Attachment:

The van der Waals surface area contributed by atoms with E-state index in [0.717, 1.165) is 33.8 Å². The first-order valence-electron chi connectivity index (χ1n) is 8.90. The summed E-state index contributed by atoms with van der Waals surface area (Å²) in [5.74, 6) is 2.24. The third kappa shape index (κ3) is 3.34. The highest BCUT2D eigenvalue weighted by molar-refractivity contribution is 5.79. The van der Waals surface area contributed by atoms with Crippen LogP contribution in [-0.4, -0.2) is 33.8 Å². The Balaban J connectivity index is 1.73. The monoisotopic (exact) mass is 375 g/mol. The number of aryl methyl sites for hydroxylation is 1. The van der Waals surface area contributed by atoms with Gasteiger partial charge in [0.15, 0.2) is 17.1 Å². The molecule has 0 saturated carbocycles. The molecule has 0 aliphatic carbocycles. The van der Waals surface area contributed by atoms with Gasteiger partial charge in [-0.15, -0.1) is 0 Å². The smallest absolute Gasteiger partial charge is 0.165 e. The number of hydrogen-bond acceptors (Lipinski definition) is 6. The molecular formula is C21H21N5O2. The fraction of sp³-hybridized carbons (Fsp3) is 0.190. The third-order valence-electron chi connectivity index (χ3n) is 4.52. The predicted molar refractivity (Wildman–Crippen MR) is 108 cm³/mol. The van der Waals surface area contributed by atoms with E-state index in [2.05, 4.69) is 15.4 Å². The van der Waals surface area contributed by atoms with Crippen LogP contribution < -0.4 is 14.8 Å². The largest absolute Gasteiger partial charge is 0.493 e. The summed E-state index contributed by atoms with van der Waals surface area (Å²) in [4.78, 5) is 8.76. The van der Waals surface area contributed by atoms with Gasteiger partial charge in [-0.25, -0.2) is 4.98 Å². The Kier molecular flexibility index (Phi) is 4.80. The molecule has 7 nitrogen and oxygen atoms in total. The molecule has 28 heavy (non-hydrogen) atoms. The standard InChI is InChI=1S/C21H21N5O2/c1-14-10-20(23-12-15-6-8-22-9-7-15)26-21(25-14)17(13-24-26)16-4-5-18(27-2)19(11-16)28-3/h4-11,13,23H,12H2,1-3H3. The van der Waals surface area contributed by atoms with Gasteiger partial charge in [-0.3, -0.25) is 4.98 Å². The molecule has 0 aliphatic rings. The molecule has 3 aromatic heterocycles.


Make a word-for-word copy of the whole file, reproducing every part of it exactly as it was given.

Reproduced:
The van der Waals surface area contributed by atoms with E-state index in [0.717, 1.165) is 33.8 Å². The first-order valence-electron chi connectivity index (χ1n) is 8.90. The summed E-state index contributed by atoms with van der Waals surface area (Å²) in [5.74, 6) is 2.24. The third kappa shape index (κ3) is 3.34. The highest BCUT2D eigenvalue weighted by molar-refractivity contribution is 5.79. The van der Waals surface area contributed by atoms with Crippen LogP contribution in [-0.4, -0.2) is 33.8 Å². The Balaban J connectivity index is 1.73. The monoisotopic (exact) mass is 375 g/mol. The number of aryl methyl sites for hydroxylation is 1. The van der Waals surface area contributed by atoms with Gasteiger partial charge in [0.15, 0.2) is 17.1 Å². The molecule has 0 saturated carbocycles. The molecule has 0 aliphatic carbocycles. The van der Waals surface area contributed by atoms with Gasteiger partial charge in [-0.15, -0.1) is 0 Å². The smallest absolute Gasteiger partial charge is 0.165 e. The number of hydrogen-bond acceptors (Lipinski definition) is 6. The molecular formula is C21H21N5O2. The fraction of sp³-hybridized carbons (Fsp3) is 0.190. The third-order valence-electron chi connectivity index (χ3n) is 4.52. The predicted molar refractivity (Wildman–Crippen MR) is 108 cm³/mol. The van der Waals surface area contributed by atoms with E-state index in [2.05, 4.69) is 15.4 Å². The van der Waals surface area contributed by atoms with Crippen LogP contribution < -0.4 is 14.8 Å². The largest absolute Gasteiger partial charge is 0.493 e. The summed E-state index contributed by atoms with van der Waals surface area (Å²) in [4.78, 5) is 8.76. The van der Waals surface area contributed by atoms with Gasteiger partial charge in [-0.25, -0.2) is 4.98 Å². The Kier molecular flexibility index (Phi) is 4.80. The molecule has 7 nitrogen and oxygen atoms in total. The molecule has 28 heavy (non-hydrogen) atoms. The standard InChI is InChI=1S/C21H21N5O2/c1-14-10-20(23-12-15-6-8-22-9-7-15)26-21(25-14)17(13-24-26)16-4-5-18(27-2)19(11-16)28-3/h4-11,13,23H,12H2,1-3H3. The van der Waals surface area contributed by atoms with Gasteiger partial charge in [-0.3, -0.25) is 4.98 Å². The molecule has 0 aliphatic rings. The molecule has 3 aromatic heterocycles.